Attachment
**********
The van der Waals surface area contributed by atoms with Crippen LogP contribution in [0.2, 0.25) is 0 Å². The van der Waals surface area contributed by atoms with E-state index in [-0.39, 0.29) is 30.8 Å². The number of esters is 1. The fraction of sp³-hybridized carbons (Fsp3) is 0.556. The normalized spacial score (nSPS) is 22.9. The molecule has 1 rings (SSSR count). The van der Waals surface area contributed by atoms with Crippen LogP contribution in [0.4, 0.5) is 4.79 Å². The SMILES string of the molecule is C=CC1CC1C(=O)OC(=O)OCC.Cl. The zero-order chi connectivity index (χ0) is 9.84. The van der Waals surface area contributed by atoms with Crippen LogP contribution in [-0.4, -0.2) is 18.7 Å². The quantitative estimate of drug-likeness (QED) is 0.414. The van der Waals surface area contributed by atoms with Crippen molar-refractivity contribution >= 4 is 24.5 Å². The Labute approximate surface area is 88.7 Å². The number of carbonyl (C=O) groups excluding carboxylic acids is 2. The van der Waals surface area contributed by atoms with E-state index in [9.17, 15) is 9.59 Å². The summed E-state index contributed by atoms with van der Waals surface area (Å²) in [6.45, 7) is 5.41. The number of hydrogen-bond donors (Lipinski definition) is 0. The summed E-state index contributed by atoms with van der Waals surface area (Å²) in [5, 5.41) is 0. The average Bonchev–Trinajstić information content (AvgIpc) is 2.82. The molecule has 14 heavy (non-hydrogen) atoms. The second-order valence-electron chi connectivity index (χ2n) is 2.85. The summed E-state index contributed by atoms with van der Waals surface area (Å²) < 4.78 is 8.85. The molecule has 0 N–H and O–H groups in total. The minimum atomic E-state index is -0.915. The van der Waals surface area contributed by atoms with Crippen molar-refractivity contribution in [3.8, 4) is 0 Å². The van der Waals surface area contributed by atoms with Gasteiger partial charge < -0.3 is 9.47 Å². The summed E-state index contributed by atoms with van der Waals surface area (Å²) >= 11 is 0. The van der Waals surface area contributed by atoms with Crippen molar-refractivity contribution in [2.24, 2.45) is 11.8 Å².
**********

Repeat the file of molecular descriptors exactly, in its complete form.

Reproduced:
The van der Waals surface area contributed by atoms with Crippen LogP contribution in [0.2, 0.25) is 0 Å². The van der Waals surface area contributed by atoms with E-state index in [-0.39, 0.29) is 30.8 Å². The number of esters is 1. The fraction of sp³-hybridized carbons (Fsp3) is 0.556. The normalized spacial score (nSPS) is 22.9. The molecule has 1 rings (SSSR count). The van der Waals surface area contributed by atoms with Crippen LogP contribution in [0.4, 0.5) is 4.79 Å². The SMILES string of the molecule is C=CC1CC1C(=O)OC(=O)OCC.Cl. The zero-order chi connectivity index (χ0) is 9.84. The van der Waals surface area contributed by atoms with Crippen LogP contribution in [-0.4, -0.2) is 18.7 Å². The quantitative estimate of drug-likeness (QED) is 0.414. The van der Waals surface area contributed by atoms with Crippen molar-refractivity contribution >= 4 is 24.5 Å². The Labute approximate surface area is 88.7 Å². The number of carbonyl (C=O) groups excluding carboxylic acids is 2. The van der Waals surface area contributed by atoms with E-state index in [9.17, 15) is 9.59 Å². The summed E-state index contributed by atoms with van der Waals surface area (Å²) in [6.45, 7) is 5.41. The number of hydrogen-bond donors (Lipinski definition) is 0. The summed E-state index contributed by atoms with van der Waals surface area (Å²) in [5, 5.41) is 0. The average Bonchev–Trinajstić information content (AvgIpc) is 2.82. The molecule has 14 heavy (non-hydrogen) atoms. The second-order valence-electron chi connectivity index (χ2n) is 2.85. The summed E-state index contributed by atoms with van der Waals surface area (Å²) < 4.78 is 8.85. The molecule has 0 N–H and O–H groups in total. The minimum atomic E-state index is -0.915. The van der Waals surface area contributed by atoms with Crippen molar-refractivity contribution in [3.8, 4) is 0 Å². The van der Waals surface area contributed by atoms with Gasteiger partial charge < -0.3 is 9.47 Å². The summed E-state index contributed by atoms with van der Waals surface area (Å²) >= 11 is 0. The van der Waals surface area contributed by atoms with Crippen molar-refractivity contribution in [2.24, 2.45) is 11.8 Å².